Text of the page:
The cavalry horse, tactics and training in Western Europe – the Euro-pean provinces of the Roman Empire of the West and the Frankish Empire – du-ring the Early Middle Ages (c. 500-1000) are still subject to many myths in both popular media and academic literature. Source material is admittedly thin, yet it is specific enough to allow us to correct many of these misconceptions and outright errors.
The article initially summarises the current state of knowledge on the war horse of the period, by reference to the archaeological record. It then reviews the cavalry’s battlefield tactics, derives the skill level required to execute the manoeuvres described in the sources, and analyses where and how this training could have been provided.
The information gleaned provides an insight into the skills and expertise neces-sary to achieve the requisite sophisticated level of horsemanship. We shall argue that these imply a considerable investment in organisational infrastructure, per-sonnel and institutional memory, which has so far not received much academic attention, and has wider implications for our view of the era.
The Icelandic sagas are a major source of information on the Vikings and their fighting prowess. In these stories, several mysterious pole-weapons appear, which are often called “halberds”, for lack of a better word. In order to better identify what these weapons could have been, and to provide a better understanding of how the sagas relate to the Viking-age events they describe, we confront textual and archaeological evidence for several of these weapons (the höggspjót, the atgeirr, the kesja, the krókspjót, the bryntroll and the fleinn), keeping in mind the contextualisation of their appearances in sagas. The description of the use of each weapon allows to pick several candidates likely to correspond to the studied word. Without a perfect knowledge of what context the authors of the sagas wanted to describe, it appears to be impossible to give a final answer. However, we show that some specific types of spears are good candidates for some of the studied weapons.
References Bork, HR 1989, ‘Soil erosion during the past millennium in central Europe and its significance within the geomorphodynamics of the Holocene’, Catena, Suppl., vol.15, pp. 121-131. Buko, A 2005, Archeologia Polski Wczesnośredniowiecznej [Archaeology of Poland during earlyMiddleAges], Trio Press. Dotterweich, M, Schmitt, A, Schmidtchen, U & Bork, HR 2003, ‘Quantifying historical gully erosion in Northern Bavaria’, Catena, vol. 50, pp.135-150. Górska, I, Paderewska, L, Pyrgała, J, Szymański, W, Gajewski, L & Okulicz, Ł 1976, Grodziska Mazowsza i Podlasia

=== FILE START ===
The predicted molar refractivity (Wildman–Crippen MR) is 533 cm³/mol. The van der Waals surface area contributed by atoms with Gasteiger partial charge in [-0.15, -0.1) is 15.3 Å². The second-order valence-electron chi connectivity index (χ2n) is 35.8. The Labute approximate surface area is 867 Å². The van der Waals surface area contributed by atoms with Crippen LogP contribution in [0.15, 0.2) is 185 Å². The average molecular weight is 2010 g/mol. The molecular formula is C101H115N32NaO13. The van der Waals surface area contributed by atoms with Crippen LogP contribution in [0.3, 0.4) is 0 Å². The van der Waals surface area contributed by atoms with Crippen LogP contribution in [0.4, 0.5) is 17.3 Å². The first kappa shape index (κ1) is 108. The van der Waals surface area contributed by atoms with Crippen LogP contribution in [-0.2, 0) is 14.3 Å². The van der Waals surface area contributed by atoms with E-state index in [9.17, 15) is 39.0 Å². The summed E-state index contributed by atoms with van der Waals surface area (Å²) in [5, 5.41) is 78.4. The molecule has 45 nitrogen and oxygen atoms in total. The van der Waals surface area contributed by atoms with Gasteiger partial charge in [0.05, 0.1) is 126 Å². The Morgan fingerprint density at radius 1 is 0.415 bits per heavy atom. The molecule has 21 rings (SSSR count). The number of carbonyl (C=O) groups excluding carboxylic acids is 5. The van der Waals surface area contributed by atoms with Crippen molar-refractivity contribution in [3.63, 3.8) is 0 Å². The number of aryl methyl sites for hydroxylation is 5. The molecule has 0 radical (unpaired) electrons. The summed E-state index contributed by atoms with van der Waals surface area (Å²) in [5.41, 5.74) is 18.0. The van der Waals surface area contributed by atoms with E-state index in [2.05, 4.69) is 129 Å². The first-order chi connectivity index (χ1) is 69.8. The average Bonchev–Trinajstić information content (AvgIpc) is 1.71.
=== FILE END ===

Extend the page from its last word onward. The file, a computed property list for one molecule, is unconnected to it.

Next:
: 187-203 (in Polish). Latałowa M, 2003. Holocen (Holocene). In: Dybova-Jachowicz S, Sadowska A, eds., Palinologia. Kraków, Institute of Botany, Polish Academy of Sciences: 273-292. łanczont M, Nogaj-Chachaj J and Klimek K, 2006. Z badań nad geomorfologicznymi skutkami osadnictwa wczesnośredniowiecznego na Wysoczyźnie Kańczuckiej (przedpole Karpat) (Investigations on the geomorphologic results of Medieval settlement on Wysoczyzna Kańczucka). In: Gancarski J, ed., Wczesne średniowiecze w Karpatach Polskich (EarlyMiddleAges in Polish Carpathians), Krosno: 338
Several expert teams composed of NM staff and other institutions took
part in this process. Historical topics were embraced in a novel perspec-
tive, their comprehensive presentation was so far absent in the NM. So-
cial science expositions in the History exhibition will map the develop-
ment of society from the EarlyMiddleAges until the end of the 20th
century. The People exhibition will interlink the topics of anthropology,
archaeology and classical archaeology. Natural science topics will be
elaborated on three levels – nature around us, stories of